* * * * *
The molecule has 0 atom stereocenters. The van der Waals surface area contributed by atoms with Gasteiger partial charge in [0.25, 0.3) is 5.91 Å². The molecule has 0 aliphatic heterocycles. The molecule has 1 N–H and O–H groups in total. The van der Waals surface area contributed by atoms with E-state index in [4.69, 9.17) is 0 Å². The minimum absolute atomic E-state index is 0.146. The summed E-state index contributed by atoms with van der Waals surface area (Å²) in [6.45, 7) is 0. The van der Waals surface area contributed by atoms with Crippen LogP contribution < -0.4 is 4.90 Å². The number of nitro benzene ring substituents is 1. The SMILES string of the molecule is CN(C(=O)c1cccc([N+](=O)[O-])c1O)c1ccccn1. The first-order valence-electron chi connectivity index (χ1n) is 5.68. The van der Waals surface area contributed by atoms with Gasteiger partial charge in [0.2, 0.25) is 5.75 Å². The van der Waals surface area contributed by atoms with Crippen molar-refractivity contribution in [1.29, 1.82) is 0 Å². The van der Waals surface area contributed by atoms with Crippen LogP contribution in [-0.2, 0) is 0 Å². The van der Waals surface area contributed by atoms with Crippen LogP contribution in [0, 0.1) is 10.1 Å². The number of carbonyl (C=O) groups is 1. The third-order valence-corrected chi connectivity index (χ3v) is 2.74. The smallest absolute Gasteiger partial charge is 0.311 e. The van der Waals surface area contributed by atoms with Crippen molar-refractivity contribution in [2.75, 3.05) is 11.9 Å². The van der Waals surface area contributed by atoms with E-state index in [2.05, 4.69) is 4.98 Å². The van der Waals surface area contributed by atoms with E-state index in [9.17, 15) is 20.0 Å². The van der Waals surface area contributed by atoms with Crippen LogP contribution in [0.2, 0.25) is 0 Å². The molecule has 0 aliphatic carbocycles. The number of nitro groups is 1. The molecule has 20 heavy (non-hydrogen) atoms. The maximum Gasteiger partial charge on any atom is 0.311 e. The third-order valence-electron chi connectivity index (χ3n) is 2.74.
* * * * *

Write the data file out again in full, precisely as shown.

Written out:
The molecule has 0 atom stereocenters. The van der Waals surface area contributed by atoms with Gasteiger partial charge in [0.25, 0.3) is 5.91 Å². The molecule has 0 aliphatic heterocycles. The molecule has 1 N–H and O–H groups in total. The van der Waals surface area contributed by atoms with E-state index in [4.69, 9.17) is 0 Å². The minimum absolute atomic E-state index is 0.146. The summed E-state index contributed by atoms with van der Waals surface area (Å²) in [6.45, 7) is 0. The van der Waals surface area contributed by atoms with Crippen LogP contribution < -0.4 is 4.90 Å². The number of nitro benzene ring substituents is 1. The SMILES string of the molecule is CN(C(=O)c1cccc([N+](=O)[O-])c1O)c1ccccn1. The first-order valence-electron chi connectivity index (χ1n) is 5.68. The van der Waals surface area contributed by atoms with Gasteiger partial charge in [0.2, 0.25) is 5.75 Å². The van der Waals surface area contributed by atoms with Crippen molar-refractivity contribution in [1.29, 1.82) is 0 Å². The van der Waals surface area contributed by atoms with Crippen LogP contribution in [-0.2, 0) is 0 Å². The van der Waals surface area contributed by atoms with Crippen LogP contribution in [0, 0.1) is 10.1 Å². The number of carbonyl (C=O) groups is 1. The third-order valence-corrected chi connectivity index (χ3v) is 2.74. The smallest absolute Gasteiger partial charge is 0.311 e. The van der Waals surface area contributed by atoms with Crippen molar-refractivity contribution in [2.75, 3.05) is 11.9 Å². The van der Waals surface area contributed by atoms with E-state index in [2.05, 4.69) is 4.98 Å². The van der Waals surface area contributed by atoms with E-state index in [9.17, 15) is 20.0 Å². The van der Waals surface area contributed by atoms with Crippen LogP contribution in [0.2, 0.25) is 0 Å². The molecule has 0 aliphatic carbocycles. The number of nitro groups is 1. The molecule has 20 heavy (non-hydrogen) atoms. The maximum Gasteiger partial charge on any atom is 0.311 e. The third-order valence-electron chi connectivity index (χ3n) is 2.74.